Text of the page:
From Barbara in Florianopolis: An exceptional time

11 August

My circumstances are quite exceptional as we had moved to Brazil when corona was not a thing yet – but just one week before everything escalated, the lockdown was decided here and schools and shops were closed. So there we were, my husband, our two children aged 1 and 4, and myself, in a country we knew nothing about, without speaking Portuguese, with no friend or family around, without our personal things for almost two months (our boxes were blocked at the border because no-one was working in its warehouse anymore) – trying to entertain the kids with the few toys and books we had taken with us in our backpacks and with whatever else we could find. I could have never imagined how many treasures I would find one day in a simple shoe or a cardboard box. 

Five months later, we still don’t have our residency cards because all the administrative offices are still closed – and this has certain implications on our everyday life because everything here is so bureaucratic. For instance, because we don’t have a residency card, we cannot open a bank account which means, among other complications, that we cannot do online shopping on the Brazilian websites as they all require a Brazilian credit card. And at times when “physical” shops are closed or have limited opening hours or limited supplies, this is truly annoying and frustrating. Schools are still closed and we have no idea when they open again.  After having been re-opened for a few weeks, parks and public places are forbidden again. 

What we thought would be an exciting adventure and exploration of a new continent turned out to be a thorough exploration of our house. Believe me, we know every centimetre of it. 

Despite the strict lockdown measures, the number of infections has grown exponentially in our region. My husband Josh has just been tested positive. Weirdly enough, I have done the test twice and both tests show that I haven’t been infected. Which is a good thing as at least I can continue getting supplies from the local supermarket while Josh has to quarantine. 

I have also started working again – although of course, given our circumstances, I can only do a few hours here and there – working on a book (I was supposed to submit my manuscript to my publishing house in May but I am nowhere close to finishing a chapter!) and on agricultural development projects, including the organisation of an international conference at the UN in Rome next June.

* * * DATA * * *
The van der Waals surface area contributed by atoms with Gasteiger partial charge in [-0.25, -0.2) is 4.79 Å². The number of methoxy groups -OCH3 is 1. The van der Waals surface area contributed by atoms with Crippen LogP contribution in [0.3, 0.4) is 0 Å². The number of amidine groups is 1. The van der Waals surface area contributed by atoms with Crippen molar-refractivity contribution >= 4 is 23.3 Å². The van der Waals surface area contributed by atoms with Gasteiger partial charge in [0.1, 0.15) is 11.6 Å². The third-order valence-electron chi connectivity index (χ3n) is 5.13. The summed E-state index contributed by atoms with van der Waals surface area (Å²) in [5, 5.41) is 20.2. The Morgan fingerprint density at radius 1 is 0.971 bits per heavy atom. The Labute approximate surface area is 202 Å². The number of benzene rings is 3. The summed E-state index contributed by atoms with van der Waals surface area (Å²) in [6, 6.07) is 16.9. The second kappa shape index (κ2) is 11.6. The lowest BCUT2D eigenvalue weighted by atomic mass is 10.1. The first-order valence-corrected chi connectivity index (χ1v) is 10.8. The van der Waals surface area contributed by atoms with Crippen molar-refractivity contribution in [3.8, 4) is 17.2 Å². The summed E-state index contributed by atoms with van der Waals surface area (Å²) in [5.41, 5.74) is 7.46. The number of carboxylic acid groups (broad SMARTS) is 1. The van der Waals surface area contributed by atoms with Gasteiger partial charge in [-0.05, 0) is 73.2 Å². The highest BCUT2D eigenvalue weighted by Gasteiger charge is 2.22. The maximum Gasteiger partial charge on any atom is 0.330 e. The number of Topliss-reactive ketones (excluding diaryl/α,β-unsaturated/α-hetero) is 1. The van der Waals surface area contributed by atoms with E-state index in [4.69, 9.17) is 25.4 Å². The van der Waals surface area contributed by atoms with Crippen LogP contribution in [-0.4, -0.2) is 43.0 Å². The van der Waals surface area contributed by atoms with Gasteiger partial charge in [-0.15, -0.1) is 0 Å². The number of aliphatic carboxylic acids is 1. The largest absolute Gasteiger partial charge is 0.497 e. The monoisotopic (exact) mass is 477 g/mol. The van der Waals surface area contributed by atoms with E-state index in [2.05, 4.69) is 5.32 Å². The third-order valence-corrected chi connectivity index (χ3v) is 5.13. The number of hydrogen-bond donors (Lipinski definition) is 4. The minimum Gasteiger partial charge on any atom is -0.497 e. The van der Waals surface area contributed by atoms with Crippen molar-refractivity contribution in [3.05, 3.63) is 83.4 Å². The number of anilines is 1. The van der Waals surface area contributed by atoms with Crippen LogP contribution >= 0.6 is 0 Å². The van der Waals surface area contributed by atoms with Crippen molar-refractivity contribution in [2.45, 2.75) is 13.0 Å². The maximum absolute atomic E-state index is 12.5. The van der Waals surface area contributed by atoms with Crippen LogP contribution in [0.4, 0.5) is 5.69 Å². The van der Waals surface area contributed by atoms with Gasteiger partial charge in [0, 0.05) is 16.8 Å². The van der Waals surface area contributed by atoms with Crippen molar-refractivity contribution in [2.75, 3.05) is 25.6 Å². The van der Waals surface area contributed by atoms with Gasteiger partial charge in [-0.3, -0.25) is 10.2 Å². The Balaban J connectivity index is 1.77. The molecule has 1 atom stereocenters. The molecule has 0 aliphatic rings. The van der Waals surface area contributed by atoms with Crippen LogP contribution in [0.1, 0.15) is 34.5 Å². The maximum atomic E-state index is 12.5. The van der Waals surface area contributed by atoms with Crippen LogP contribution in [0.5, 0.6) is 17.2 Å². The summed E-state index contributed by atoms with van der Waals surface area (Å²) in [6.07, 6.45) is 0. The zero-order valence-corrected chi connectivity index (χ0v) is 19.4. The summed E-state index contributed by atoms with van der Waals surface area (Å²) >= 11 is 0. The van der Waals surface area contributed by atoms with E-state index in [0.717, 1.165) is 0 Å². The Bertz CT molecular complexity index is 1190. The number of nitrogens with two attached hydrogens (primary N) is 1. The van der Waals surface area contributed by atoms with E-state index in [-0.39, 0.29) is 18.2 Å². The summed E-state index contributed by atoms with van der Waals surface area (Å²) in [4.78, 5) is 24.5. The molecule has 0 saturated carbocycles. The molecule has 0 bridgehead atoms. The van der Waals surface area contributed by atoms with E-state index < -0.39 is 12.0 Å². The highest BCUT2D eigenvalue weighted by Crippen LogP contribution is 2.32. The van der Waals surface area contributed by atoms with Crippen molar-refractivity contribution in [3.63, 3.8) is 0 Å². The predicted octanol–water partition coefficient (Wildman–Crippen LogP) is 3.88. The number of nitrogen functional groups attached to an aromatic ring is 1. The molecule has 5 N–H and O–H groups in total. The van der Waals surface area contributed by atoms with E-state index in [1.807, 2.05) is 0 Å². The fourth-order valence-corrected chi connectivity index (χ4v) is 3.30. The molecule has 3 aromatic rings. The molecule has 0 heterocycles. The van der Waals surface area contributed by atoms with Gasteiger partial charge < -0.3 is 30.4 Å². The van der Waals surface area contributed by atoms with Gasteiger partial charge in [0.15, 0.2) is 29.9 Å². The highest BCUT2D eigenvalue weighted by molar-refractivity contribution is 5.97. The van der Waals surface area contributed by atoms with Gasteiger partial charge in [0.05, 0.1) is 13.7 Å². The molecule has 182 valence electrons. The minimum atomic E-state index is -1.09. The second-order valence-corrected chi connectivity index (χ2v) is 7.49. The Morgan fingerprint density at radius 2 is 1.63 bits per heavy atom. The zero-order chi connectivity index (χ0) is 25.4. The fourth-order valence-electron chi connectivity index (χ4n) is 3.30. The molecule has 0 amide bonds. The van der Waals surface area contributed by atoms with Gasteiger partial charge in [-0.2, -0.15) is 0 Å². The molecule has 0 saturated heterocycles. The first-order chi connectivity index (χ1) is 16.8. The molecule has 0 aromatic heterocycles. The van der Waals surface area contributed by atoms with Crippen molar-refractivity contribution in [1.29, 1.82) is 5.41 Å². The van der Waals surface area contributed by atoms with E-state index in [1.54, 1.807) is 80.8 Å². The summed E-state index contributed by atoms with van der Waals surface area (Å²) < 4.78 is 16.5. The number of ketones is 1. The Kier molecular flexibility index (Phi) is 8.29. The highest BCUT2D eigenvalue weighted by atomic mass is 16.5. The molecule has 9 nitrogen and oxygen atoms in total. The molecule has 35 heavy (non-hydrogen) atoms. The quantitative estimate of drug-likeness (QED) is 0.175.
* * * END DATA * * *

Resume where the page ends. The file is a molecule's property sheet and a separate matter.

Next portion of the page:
So – life is very slow and at the same time very intense. Just being with my baby and my toddler are enough to fill my days with joy (when will I ever experience such precious time with them again? Soon enough won’t they be teenagers and not return my calls?) but also to exhaust me and, some days, leave me terribly frustrated. Simply because I never have a break and cannot envision any at the moment. It feels weird to see pictures of my friends and family back in Europe going on holiday or simply meeting again for a lunch or a drink. 

Our life here is very limited – at least physically. For the rest, we try to use our imagination to escape and plan nice activities for our kids. Despite our circumstances, we still have fun and we know that our life here will not last forever. We just have to keep going, little by little and bit by bit. One day, when all this is over, we will look back and feel very proud of ourselves! 

But in all this, I just didn’t find enough time to contribute to this fascinating blog. Because the little free time I have I just try to do my work, or learn Portuguese, or just relax. And not being an English native speaker (I am French), I find it a bit more difficult and time-consuming to write in English.

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